(NASA, file/Associated Press) This is not our moon.
This is not our moon. (NASA via Associated Press)

Another year, another July 20, another anniversary to be sacrificed on the altar of Boomer Nostalgia. This time, it’s the first moon landing.

One small step for man. One giant leap for mankind.

And now what?

We put up with a great deal from the baby boomers, including a constant barrage of anniversaries and commemorations, from JFK’s assassination to the Beatles landing. Tread anywhere on the calendar and you will awaken a Date of Significance to the boomers and it will go rampaging onto your TV screen for hours and hours, devouring all but the worst possible news. Some of them were maybe 5 when the first moon landing happened and hardly even remember it, but that has never stopped them. They love a good commemoration. Meanwhile, all we millennials ever get to do is write lugubrious personal essays about where we were on Sept. 11, 2001. It seems like we have gotten the short end of the stick again.

But it’s odd to feel nostalgic for manned space travel. Audiocassettes and vinyl records and leg warmers, sure. Things of the past! But space travel? That was supposed to be a thing of the future.

And it’s not even that we feel nostalgic for visits to the moon. We don’t remember them at all.

It seems unfair that the closest thing we recollect to a Big Space Event was when our shuttles touched down for the last time and the voyagers returned. “Gravity” was good, but it wasn’t quite the same.

As an ardent procrastinator, I know how it can be — you say you will be on the moon again in five years, on Mars in 10, and then two more decades pass and instead you have just dawdled around in low-earth orbit singing “Space Oddity.” I get it. But it’s been 45 years since the first moon landing. It is time we did something.

I understand that manned space travel is costly, unwieldy and inefficient if what you care about is Hard Science. But putting hard science aside for a moment (as our budgets have been saying each year for a while now), can we really allow the placing of the last human foot on the moon to be something the boomers remember (get primed for that 45th anniversary of the Apollo 17 landing in 2017!) and we don’t? As a generation, they are entirely too smug already.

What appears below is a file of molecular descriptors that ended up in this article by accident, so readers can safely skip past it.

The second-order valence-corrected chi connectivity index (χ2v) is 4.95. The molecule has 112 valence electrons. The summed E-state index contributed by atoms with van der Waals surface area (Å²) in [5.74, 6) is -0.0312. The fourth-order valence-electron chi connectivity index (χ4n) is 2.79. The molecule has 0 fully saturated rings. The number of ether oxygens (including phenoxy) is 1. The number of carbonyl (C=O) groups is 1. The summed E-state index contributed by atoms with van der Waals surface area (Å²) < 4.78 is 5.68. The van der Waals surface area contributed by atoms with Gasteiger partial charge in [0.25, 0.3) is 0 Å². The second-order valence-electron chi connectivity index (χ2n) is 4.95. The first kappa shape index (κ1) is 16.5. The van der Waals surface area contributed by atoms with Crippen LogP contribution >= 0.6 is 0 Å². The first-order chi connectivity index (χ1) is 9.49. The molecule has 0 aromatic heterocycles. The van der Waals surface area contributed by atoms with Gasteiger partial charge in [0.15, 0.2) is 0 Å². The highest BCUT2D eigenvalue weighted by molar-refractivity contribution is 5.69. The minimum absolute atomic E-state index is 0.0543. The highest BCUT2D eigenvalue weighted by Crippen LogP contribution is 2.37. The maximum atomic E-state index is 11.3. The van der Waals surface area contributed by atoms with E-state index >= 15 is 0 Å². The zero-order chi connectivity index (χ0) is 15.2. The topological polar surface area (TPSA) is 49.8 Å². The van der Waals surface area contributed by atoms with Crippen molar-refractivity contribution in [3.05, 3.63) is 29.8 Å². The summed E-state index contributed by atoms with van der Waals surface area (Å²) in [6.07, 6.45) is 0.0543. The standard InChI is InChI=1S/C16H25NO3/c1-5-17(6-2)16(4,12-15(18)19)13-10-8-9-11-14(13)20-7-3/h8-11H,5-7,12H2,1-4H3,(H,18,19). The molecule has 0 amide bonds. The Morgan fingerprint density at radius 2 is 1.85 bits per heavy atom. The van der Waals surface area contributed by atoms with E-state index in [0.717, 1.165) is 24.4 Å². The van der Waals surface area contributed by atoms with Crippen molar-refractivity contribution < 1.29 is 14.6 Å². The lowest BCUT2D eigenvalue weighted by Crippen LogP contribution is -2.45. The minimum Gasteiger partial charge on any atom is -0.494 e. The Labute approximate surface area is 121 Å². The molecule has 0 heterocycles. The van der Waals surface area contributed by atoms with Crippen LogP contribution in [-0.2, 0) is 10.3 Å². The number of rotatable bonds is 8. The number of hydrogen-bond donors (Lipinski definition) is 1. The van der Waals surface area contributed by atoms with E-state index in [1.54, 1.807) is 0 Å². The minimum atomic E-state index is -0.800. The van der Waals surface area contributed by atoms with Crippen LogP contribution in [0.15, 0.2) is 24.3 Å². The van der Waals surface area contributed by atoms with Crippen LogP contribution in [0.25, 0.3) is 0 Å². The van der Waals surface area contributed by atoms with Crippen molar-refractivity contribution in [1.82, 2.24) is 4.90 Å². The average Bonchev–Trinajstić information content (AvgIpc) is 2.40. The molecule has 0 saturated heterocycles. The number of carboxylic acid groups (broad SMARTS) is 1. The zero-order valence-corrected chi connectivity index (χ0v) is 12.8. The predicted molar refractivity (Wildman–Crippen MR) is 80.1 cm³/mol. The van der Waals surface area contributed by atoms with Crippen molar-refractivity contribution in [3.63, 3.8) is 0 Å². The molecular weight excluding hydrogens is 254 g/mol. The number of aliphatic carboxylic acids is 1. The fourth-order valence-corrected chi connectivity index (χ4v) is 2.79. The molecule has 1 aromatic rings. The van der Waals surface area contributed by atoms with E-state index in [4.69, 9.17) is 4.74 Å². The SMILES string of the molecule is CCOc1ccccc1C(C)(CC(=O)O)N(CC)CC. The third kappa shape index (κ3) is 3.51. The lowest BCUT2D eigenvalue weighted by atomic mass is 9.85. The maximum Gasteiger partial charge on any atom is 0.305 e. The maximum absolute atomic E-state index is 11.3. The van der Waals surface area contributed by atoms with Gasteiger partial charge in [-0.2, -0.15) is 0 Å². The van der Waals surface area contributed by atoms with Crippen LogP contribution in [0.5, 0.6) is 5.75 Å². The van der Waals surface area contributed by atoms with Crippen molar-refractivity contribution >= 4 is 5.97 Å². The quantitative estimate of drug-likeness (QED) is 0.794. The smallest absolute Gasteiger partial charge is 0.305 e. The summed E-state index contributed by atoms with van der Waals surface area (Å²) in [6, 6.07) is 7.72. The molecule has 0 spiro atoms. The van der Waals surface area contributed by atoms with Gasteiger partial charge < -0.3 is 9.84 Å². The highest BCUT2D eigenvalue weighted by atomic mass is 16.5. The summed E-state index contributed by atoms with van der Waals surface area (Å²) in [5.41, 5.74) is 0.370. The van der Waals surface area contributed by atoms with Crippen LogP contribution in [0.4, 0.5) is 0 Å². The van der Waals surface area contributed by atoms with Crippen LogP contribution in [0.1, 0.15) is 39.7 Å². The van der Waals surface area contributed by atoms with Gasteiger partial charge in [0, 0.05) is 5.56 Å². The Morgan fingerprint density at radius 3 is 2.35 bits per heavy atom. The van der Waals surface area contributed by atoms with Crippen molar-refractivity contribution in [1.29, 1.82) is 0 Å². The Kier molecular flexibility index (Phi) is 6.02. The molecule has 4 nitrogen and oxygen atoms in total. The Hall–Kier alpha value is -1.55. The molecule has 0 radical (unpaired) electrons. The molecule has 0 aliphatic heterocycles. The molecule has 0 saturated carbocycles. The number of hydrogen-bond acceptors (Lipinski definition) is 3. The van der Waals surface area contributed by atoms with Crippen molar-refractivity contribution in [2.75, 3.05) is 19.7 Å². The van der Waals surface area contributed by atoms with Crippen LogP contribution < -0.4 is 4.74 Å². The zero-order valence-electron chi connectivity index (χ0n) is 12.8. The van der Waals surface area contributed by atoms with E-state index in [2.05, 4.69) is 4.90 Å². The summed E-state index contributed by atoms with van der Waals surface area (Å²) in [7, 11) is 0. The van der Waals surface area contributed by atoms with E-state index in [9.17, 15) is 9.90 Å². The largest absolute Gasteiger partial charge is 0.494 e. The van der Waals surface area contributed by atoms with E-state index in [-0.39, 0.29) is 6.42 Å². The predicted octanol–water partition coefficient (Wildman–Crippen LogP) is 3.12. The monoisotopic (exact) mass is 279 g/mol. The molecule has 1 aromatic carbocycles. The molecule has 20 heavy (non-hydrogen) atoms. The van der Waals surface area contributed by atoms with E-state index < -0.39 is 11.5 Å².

On a more serious note, I understand all the considerations keeping us down on terra firma. It is a tremendous understatement to say that we have trouble enough down here. The past weeks have certainly reminded us of that.

But if we wait until we’ve solved our problems down here, we’ll never look up again. There are always problems. And the grimmer moments make me wish we had a reason to gaze skyward, together. Now, the sky still sits in the background, the Super Moon looming in pictures over wreckage of buildings and bodies just as it shines over more peaceable back yards. And on the surface of that moon still sit the same undisturbed footprints as before.

This can devolve pretty quickly into an overwrought voice-over about Common Purpose as a Species and the Gift of Wonder, or about how we spend all our time looking down into our screens and, yes, that can make us feel closer as a species, and help us see deeper into ourselves, but if we turned the same powerful lens of human curiosity outward rather than inward, who knows what we might glimpse?

But leaving that aside, there are immense and tangible benefits to making investments in scientific curiosity, in data-gathering (why should the National Security Agency have all the fun?), in better equipment to answer the most exciting questions, in pushing the circle of light and knowledge out just a fraction of an inch further, even if it means no new footprints as yet.

It wouldn’t hurt to have some anniversaries of our own to celebrate, either.